This example almost works. Coyne paints a portrait of a inductive reasoning – make lots of observations and then try to see a pattern. But the physical sciences rarely work like this. We tend towards hypothetico-deductivism – start with general physical principles (e.g. the equivalence principle), deduce equations, apply them to a given scenario, make predictions, and then go make observations to see if we are correct. It isn’t true that astronomers saw protostars becoming stars as they collapsed and their cores become hot enough to sustain nuclear fusion. Stellar nurseries are obscured by dust, we can’t resolve gas motion on such small scales, and we can’t see into the centre of stars. What we see are emission lines, which quantum mechanics tells us come from certain elements and molecules. Astrophysical models then tell us that these are the signatures of cold molecular clouds, the precursors to young, hot stars.
I know what it means when a physicist makes a prediction with a model. It means a set of mathematical equations and quantities. But the predictions of evolution seem to be largely qualitative, which beings me to my third example.
Gripe 3: Coyne tells us repeatedly that evolution makes testable predictions (or retrodictions – either is fine):
“No theory of special creation, or any theory other than evolution, can explain these patterns [in the fossil record].” (pg 30)
To illustrate this point, Coyne tells us that columnar cores can trace a single fossil species through time. The figure below shows a single-celled protozoan through 8 million years, and in particular plots the number of chambers in the final whorl of the shell.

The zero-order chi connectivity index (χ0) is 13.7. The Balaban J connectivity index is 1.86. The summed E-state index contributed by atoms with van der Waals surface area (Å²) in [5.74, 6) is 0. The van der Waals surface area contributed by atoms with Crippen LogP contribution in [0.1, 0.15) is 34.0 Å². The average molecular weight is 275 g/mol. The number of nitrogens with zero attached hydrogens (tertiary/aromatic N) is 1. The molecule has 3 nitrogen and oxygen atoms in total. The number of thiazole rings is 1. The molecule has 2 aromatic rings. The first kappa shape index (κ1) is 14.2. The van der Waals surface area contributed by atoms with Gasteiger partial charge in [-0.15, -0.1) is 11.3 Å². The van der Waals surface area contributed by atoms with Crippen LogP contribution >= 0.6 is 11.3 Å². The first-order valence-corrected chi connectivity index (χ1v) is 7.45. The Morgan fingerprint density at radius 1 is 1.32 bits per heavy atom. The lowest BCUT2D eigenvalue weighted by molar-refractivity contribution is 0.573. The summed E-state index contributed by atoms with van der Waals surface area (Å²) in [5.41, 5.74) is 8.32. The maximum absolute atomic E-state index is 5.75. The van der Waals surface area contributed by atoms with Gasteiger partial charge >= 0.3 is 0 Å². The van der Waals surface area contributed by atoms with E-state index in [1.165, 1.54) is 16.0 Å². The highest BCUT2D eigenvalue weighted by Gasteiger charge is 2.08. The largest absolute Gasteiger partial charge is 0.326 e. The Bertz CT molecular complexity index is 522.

Now, to my astrophysicist eyes, this plot looks like a random walk. The canonical example is of a random walk is a drunk man leaving the pub, who is so disoriented that the direction of each step is in a random direction. All sorts of processes exhibit random walks – part of my research involves modelling radiative transfer by tracing photons as they random-walk their way out of protogalaxies.
So what exactly is the prediction of evolution? Coyne tells us that: “…evolutionary theory does not state that all species must evolve!” (pg 34). Neither does it predict that change will “proceed smoothly, or at an even pace.” (pg 32). It doesn’t tell us the direction of the change i.e. more or less chambers, because there is no independent way of knowing which way selection pressures were pushing. Thus, given the number of chambers 8 million years ago, evolution predicts that the number might increase or decrease, at any rate, smoothly or not, or not at all. And having observed what looks like a random walk – a rather generic, vanilla-flavoured statistical process – we are told that Darwinian evolution is the only possible explanation. Your first response might be to ask what alternative hypotheses there are. I’ll have none of that – frankly, I’d like a little more from a scientific theory than: “at least it’s better than intelligent design”.